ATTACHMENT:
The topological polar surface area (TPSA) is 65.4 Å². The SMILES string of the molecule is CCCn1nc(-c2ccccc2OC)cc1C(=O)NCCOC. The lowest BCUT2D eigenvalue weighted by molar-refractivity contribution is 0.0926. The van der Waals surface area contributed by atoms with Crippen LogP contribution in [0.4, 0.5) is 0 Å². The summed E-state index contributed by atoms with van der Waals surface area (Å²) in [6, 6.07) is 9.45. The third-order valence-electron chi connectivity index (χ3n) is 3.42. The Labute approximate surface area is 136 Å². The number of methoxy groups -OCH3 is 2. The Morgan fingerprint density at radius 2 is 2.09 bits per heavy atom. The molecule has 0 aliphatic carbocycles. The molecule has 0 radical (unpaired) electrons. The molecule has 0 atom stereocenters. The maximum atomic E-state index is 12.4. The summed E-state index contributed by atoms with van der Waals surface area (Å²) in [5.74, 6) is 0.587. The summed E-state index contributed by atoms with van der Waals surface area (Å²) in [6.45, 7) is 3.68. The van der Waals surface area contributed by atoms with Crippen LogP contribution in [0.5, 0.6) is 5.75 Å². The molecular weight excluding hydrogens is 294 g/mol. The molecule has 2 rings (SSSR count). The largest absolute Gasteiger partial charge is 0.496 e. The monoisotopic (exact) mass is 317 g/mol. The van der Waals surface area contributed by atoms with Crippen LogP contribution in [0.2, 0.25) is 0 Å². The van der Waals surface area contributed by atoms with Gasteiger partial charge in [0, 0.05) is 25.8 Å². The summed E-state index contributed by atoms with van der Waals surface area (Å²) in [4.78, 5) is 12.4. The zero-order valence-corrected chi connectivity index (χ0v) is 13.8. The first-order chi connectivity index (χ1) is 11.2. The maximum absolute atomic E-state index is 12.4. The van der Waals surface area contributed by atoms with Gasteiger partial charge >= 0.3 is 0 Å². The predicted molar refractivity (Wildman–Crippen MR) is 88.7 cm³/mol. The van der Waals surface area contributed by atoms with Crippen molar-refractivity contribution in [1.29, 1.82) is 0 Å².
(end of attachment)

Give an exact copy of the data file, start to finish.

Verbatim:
The topological polar surface area (TPSA) is 65.4 Å². The SMILES string of the molecule is CCCn1nc(-c2ccccc2OC)cc1C(=O)NCCOC. The lowest BCUT2D eigenvalue weighted by molar-refractivity contribution is 0.0926. The van der Waals surface area contributed by atoms with Crippen LogP contribution in [0.4, 0.5) is 0 Å². The summed E-state index contributed by atoms with van der Waals surface area (Å²) in [6, 6.07) is 9.45. The third-order valence-electron chi connectivity index (χ3n) is 3.42. The Labute approximate surface area is 136 Å². The number of methoxy groups -OCH3 is 2. The Morgan fingerprint density at radius 2 is 2.09 bits per heavy atom. The molecule has 0 aliphatic carbocycles. The molecule has 0 radical (unpaired) electrons. The molecule has 0 atom stereocenters. The maximum atomic E-state index is 12.4. The summed E-state index contributed by atoms with van der Waals surface area (Å²) in [5.74, 6) is 0.587. The summed E-state index contributed by atoms with van der Waals surface area (Å²) in [6.45, 7) is 3.68. The van der Waals surface area contributed by atoms with Crippen LogP contribution in [0.5, 0.6) is 5.75 Å². The molecular weight excluding hydrogens is 294 g/mol. The molecule has 2 rings (SSSR count). The largest absolute Gasteiger partial charge is 0.496 e. The monoisotopic (exact) mass is 317 g/mol. The van der Waals surface area contributed by atoms with Crippen LogP contribution in [0.2, 0.25) is 0 Å². The van der Waals surface area contributed by atoms with Gasteiger partial charge in [0, 0.05) is 25.8 Å². The summed E-state index contributed by atoms with van der Waals surface area (Å²) in [4.78, 5) is 12.4. The zero-order valence-corrected chi connectivity index (χ0v) is 13.8. The first-order chi connectivity index (χ1) is 11.2. The maximum absolute atomic E-state index is 12.4. The van der Waals surface area contributed by atoms with Gasteiger partial charge >= 0.3 is 0 Å². The predicted molar refractivity (Wildman–Crippen MR) is 88.7 cm³/mol. The van der Waals surface area contributed by atoms with Crippen molar-refractivity contribution in [1.29, 1.82) is 0 Å².